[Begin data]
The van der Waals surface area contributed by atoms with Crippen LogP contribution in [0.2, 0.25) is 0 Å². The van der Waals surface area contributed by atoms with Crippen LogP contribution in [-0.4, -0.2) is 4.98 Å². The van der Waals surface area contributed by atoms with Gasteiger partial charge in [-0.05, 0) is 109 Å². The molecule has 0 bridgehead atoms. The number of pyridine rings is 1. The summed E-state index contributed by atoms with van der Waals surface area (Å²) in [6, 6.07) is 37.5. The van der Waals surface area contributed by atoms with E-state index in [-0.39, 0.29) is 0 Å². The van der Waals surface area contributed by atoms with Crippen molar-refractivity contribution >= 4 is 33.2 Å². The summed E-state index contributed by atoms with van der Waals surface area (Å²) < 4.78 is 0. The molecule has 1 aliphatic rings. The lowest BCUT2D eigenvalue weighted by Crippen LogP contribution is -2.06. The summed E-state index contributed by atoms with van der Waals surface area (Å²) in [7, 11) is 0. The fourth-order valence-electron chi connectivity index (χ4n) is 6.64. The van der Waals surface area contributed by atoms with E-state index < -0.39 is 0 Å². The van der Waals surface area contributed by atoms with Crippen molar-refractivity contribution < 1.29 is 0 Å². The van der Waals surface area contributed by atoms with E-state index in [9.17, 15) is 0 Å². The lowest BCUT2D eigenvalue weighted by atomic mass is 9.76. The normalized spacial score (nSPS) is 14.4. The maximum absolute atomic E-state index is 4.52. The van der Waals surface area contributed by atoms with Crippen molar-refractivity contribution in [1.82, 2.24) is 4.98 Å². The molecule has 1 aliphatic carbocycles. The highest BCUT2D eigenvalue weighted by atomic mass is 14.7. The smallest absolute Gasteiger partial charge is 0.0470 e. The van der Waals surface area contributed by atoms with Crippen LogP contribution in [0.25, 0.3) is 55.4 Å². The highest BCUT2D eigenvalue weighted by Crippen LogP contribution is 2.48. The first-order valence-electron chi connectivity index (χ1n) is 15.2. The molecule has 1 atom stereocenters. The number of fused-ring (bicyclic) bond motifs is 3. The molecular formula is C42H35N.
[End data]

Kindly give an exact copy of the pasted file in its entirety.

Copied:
The van der Waals surface area contributed by atoms with Crippen LogP contribution in [0.2, 0.25) is 0 Å². The van der Waals surface area contributed by atoms with Crippen LogP contribution in [-0.4, -0.2) is 4.98 Å². The van der Waals surface area contributed by atoms with Gasteiger partial charge in [-0.05, 0) is 109 Å². The molecule has 0 bridgehead atoms. The number of pyridine rings is 1. The summed E-state index contributed by atoms with van der Waals surface area (Å²) in [6, 6.07) is 37.5. The van der Waals surface area contributed by atoms with E-state index in [-0.39, 0.29) is 0 Å². The van der Waals surface area contributed by atoms with Crippen molar-refractivity contribution >= 4 is 33.2 Å². The summed E-state index contributed by atoms with van der Waals surface area (Å²) < 4.78 is 0. The molecule has 1 aliphatic rings. The lowest BCUT2D eigenvalue weighted by Crippen LogP contribution is -2.06. The summed E-state index contributed by atoms with van der Waals surface area (Å²) in [7, 11) is 0. The fourth-order valence-electron chi connectivity index (χ4n) is 6.64. The van der Waals surface area contributed by atoms with E-state index < -0.39 is 0 Å². The van der Waals surface area contributed by atoms with Crippen molar-refractivity contribution < 1.29 is 0 Å². The van der Waals surface area contributed by atoms with E-state index in [9.17, 15) is 0 Å². The lowest BCUT2D eigenvalue weighted by atomic mass is 9.76. The normalized spacial score (nSPS) is 14.4. The maximum absolute atomic E-state index is 4.52. The van der Waals surface area contributed by atoms with Crippen molar-refractivity contribution in [1.82, 2.24) is 4.98 Å². The molecule has 1 aliphatic carbocycles. The highest BCUT2D eigenvalue weighted by atomic mass is 14.7. The smallest absolute Gasteiger partial charge is 0.0470 e. The van der Waals surface area contributed by atoms with Crippen LogP contribution in [0.25, 0.3) is 55.4 Å². The highest BCUT2D eigenvalue weighted by Crippen LogP contribution is 2.48. The first-order valence-electron chi connectivity index (χ1n) is 15.2. The molecule has 1 atom stereocenters. The number of fused-ring (bicyclic) bond motifs is 3. The molecular formula is C42H35N.